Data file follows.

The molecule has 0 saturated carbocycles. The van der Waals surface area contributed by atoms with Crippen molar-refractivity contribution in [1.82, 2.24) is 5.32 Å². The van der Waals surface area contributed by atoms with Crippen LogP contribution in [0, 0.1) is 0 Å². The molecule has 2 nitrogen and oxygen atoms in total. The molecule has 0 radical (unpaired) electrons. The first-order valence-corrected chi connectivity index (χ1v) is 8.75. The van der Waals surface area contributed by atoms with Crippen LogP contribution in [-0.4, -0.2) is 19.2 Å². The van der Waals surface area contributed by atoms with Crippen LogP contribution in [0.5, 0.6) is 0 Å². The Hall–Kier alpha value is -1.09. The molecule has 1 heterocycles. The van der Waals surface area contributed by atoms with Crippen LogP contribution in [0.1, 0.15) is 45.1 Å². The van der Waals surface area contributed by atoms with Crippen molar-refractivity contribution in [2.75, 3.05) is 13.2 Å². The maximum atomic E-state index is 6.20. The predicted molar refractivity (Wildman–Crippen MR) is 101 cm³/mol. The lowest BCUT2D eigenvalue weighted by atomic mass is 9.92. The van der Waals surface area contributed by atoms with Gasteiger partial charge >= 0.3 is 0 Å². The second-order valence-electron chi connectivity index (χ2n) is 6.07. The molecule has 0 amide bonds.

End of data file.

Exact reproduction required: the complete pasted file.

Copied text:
The molecule has 0 saturated carbocycles. The van der Waals surface area contributed by atoms with Crippen molar-refractivity contribution in [1.82, 2.24) is 5.32 Å². The van der Waals surface area contributed by atoms with Crippen LogP contribution in [0, 0.1) is 0 Å². The molecule has 2 nitrogen and oxygen atoms in total. The molecule has 0 radical (unpaired) electrons. The first-order valence-corrected chi connectivity index (χ1v) is 8.75. The van der Waals surface area contributed by atoms with Crippen LogP contribution in [-0.4, -0.2) is 19.2 Å². The van der Waals surface area contributed by atoms with Crippen LogP contribution in [0.5, 0.6) is 0 Å². The Hall–Kier alpha value is -1.09. The molecule has 1 heterocycles. The van der Waals surface area contributed by atoms with Crippen LogP contribution in [0.1, 0.15) is 45.1 Å². The van der Waals surface area contributed by atoms with Crippen molar-refractivity contribution in [2.75, 3.05) is 13.2 Å². The maximum atomic E-state index is 6.20. The predicted molar refractivity (Wildman–Crippen MR) is 101 cm³/mol. The lowest BCUT2D eigenvalue weighted by atomic mass is 9.92. The van der Waals surface area contributed by atoms with Gasteiger partial charge >= 0.3 is 0 Å². The second-order valence-electron chi connectivity index (χ2n) is 6.07. The molecule has 0 amide bonds.